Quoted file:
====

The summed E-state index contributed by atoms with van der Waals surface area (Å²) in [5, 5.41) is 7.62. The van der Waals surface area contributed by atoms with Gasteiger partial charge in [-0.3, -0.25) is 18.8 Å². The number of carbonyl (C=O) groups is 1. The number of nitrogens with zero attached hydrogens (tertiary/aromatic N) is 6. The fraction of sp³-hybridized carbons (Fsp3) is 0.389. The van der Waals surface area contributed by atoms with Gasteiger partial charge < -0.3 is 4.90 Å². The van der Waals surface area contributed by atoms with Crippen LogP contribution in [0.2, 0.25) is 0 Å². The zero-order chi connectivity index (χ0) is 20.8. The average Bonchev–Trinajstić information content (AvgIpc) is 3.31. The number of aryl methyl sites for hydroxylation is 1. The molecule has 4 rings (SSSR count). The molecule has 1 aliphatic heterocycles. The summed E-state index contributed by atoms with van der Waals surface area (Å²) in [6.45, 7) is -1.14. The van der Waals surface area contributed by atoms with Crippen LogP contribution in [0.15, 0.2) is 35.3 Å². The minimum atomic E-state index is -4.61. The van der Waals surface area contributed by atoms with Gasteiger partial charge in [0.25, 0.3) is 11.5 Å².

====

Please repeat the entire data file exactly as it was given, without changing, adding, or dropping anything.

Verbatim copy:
The summed E-state index contributed by atoms with van der Waals surface area (Å²) in [5, 5.41) is 7.62. The van der Waals surface area contributed by atoms with Gasteiger partial charge in [-0.3, -0.25) is 18.8 Å². The number of carbonyl (C=O) groups is 1. The number of nitrogens with zero attached hydrogens (tertiary/aromatic N) is 6. The fraction of sp³-hybridized carbons (Fsp3) is 0.389. The van der Waals surface area contributed by atoms with Gasteiger partial charge < -0.3 is 4.90 Å². The van der Waals surface area contributed by atoms with Crippen LogP contribution in [0.2, 0.25) is 0 Å². The zero-order chi connectivity index (χ0) is 20.8. The average Bonchev–Trinajstić information content (AvgIpc) is 3.31. The number of aryl methyl sites for hydroxylation is 1. The molecule has 4 rings (SSSR count). The molecule has 1 aliphatic heterocycles. The summed E-state index contributed by atoms with van der Waals surface area (Å²) in [6.45, 7) is -1.14. The van der Waals surface area contributed by atoms with Crippen LogP contribution in [0.15, 0.2) is 35.3 Å². The minimum atomic E-state index is -4.61. The van der Waals surface area contributed by atoms with Gasteiger partial charge in [0.25, 0.3) is 11.5 Å².